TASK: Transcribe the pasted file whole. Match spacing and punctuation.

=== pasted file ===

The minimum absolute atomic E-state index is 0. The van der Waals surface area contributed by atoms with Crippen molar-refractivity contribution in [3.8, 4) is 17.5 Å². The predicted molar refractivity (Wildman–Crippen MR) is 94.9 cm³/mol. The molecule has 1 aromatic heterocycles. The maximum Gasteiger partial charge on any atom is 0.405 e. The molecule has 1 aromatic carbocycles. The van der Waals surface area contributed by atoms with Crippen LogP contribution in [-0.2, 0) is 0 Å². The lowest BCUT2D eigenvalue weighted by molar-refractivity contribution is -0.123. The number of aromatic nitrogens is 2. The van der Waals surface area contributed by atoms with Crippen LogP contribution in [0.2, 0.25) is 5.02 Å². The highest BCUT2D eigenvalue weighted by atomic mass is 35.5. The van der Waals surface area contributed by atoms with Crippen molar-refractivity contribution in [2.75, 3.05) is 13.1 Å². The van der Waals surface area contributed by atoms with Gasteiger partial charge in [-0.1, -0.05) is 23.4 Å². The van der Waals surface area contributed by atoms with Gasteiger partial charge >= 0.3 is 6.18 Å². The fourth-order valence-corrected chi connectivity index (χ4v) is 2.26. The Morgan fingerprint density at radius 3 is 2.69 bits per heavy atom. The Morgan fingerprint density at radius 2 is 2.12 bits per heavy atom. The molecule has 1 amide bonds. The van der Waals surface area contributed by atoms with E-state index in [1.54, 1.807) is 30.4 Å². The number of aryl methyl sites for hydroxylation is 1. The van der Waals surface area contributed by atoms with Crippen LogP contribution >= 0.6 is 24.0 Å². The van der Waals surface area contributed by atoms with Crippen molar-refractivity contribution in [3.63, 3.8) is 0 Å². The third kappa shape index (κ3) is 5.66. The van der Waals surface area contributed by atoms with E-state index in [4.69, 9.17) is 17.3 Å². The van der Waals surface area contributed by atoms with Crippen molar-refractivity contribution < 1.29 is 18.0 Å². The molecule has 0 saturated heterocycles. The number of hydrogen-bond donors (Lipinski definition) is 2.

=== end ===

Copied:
The minimum absolute atomic E-state index is 0. The van der Waals surface area contributed by atoms with Crippen molar-refractivity contribution in [3.8, 4) is 17.5 Å². The predicted molar refractivity (Wildman–Crippen MR) is 94.9 cm³/mol. The molecule has 1 aromatic heterocycles. The maximum Gasteiger partial charge on any atom is 0.405 e. The molecule has 1 aromatic carbocycles. The van der Waals surface area contributed by atoms with Crippen LogP contribution in [-0.2, 0) is 0 Å². The lowest BCUT2D eigenvalue weighted by molar-refractivity contribution is -0.123. The number of aromatic nitrogens is 2. The van der Waals surface area contributed by atoms with Crippen LogP contribution in [0.2, 0.25) is 5.02 Å². The highest BCUT2D eigenvalue weighted by atomic mass is 35.5. The van der Waals surface area contributed by atoms with Crippen molar-refractivity contribution in [2.75, 3.05) is 13.1 Å². The van der Waals surface area contributed by atoms with Gasteiger partial charge in [-0.1, -0.05) is 23.4 Å². The van der Waals surface area contributed by atoms with Gasteiger partial charge >= 0.3 is 6.18 Å². The fourth-order valence-corrected chi connectivity index (χ4v) is 2.26. The Morgan fingerprint density at radius 3 is 2.69 bits per heavy atom. The Morgan fingerprint density at radius 2 is 2.12 bits per heavy atom. The molecule has 1 amide bonds. The van der Waals surface area contributed by atoms with E-state index in [1.54, 1.807) is 30.4 Å². The number of aryl methyl sites for hydroxylation is 1. The van der Waals surface area contributed by atoms with Crippen LogP contribution >= 0.6 is 24.0 Å². The van der Waals surface area contributed by atoms with Crippen molar-refractivity contribution in [3.63, 3.8) is 0 Å². The third kappa shape index (κ3) is 5.66. The van der Waals surface area contributed by atoms with E-state index in [4.69, 9.17) is 17.3 Å². The van der Waals surface area contributed by atoms with Crippen molar-refractivity contribution < 1.29 is 18.0 Å². The molecule has 0 saturated heterocycles. The number of hydrogen-bond donors (Lipinski definition) is 2.